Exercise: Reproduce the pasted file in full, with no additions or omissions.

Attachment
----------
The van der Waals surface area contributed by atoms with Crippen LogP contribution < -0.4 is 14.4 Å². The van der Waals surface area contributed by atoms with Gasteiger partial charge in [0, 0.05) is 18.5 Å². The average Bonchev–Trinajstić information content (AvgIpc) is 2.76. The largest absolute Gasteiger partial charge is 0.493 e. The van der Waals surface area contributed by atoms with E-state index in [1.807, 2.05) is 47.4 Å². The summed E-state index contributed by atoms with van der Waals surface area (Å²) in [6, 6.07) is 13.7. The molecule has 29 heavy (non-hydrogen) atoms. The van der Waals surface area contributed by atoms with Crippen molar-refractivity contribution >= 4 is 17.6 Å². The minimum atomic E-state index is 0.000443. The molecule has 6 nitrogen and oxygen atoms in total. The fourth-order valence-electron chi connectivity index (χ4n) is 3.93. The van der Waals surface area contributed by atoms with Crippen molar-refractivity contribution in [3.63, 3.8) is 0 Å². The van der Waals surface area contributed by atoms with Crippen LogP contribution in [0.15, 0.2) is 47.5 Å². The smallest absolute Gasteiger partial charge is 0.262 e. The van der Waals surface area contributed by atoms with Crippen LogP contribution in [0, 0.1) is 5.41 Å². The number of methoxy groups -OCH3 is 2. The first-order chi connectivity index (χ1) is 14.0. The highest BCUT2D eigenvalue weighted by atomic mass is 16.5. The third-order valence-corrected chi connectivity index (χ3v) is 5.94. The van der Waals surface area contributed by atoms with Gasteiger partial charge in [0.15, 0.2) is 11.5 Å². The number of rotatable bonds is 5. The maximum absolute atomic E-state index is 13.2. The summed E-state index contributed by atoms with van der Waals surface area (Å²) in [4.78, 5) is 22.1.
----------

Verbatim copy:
The van der Waals surface area contributed by atoms with Crippen LogP contribution < -0.4 is 14.4 Å². The van der Waals surface area contributed by atoms with Gasteiger partial charge in [0, 0.05) is 18.5 Å². The average Bonchev–Trinajstić information content (AvgIpc) is 2.76. The largest absolute Gasteiger partial charge is 0.493 e. The van der Waals surface area contributed by atoms with E-state index in [1.807, 2.05) is 47.4 Å². The summed E-state index contributed by atoms with van der Waals surface area (Å²) in [6, 6.07) is 13.7. The molecule has 29 heavy (non-hydrogen) atoms. The van der Waals surface area contributed by atoms with Crippen molar-refractivity contribution >= 4 is 17.6 Å². The minimum atomic E-state index is 0.000443. The molecule has 6 nitrogen and oxygen atoms in total. The fourth-order valence-electron chi connectivity index (χ4n) is 3.93. The van der Waals surface area contributed by atoms with Crippen molar-refractivity contribution in [3.63, 3.8) is 0 Å². The van der Waals surface area contributed by atoms with Crippen LogP contribution in [0.15, 0.2) is 47.5 Å². The smallest absolute Gasteiger partial charge is 0.262 e. The van der Waals surface area contributed by atoms with Crippen LogP contribution in [0, 0.1) is 5.41 Å². The number of methoxy groups -OCH3 is 2. The first-order chi connectivity index (χ1) is 14.0. The highest BCUT2D eigenvalue weighted by atomic mass is 16.5. The third-order valence-corrected chi connectivity index (χ3v) is 5.94. The van der Waals surface area contributed by atoms with Gasteiger partial charge in [0.15, 0.2) is 11.5 Å². The number of rotatable bonds is 5. The maximum absolute atomic E-state index is 13.2. The summed E-state index contributed by atoms with van der Waals surface area (Å²) in [4.78, 5) is 22.1.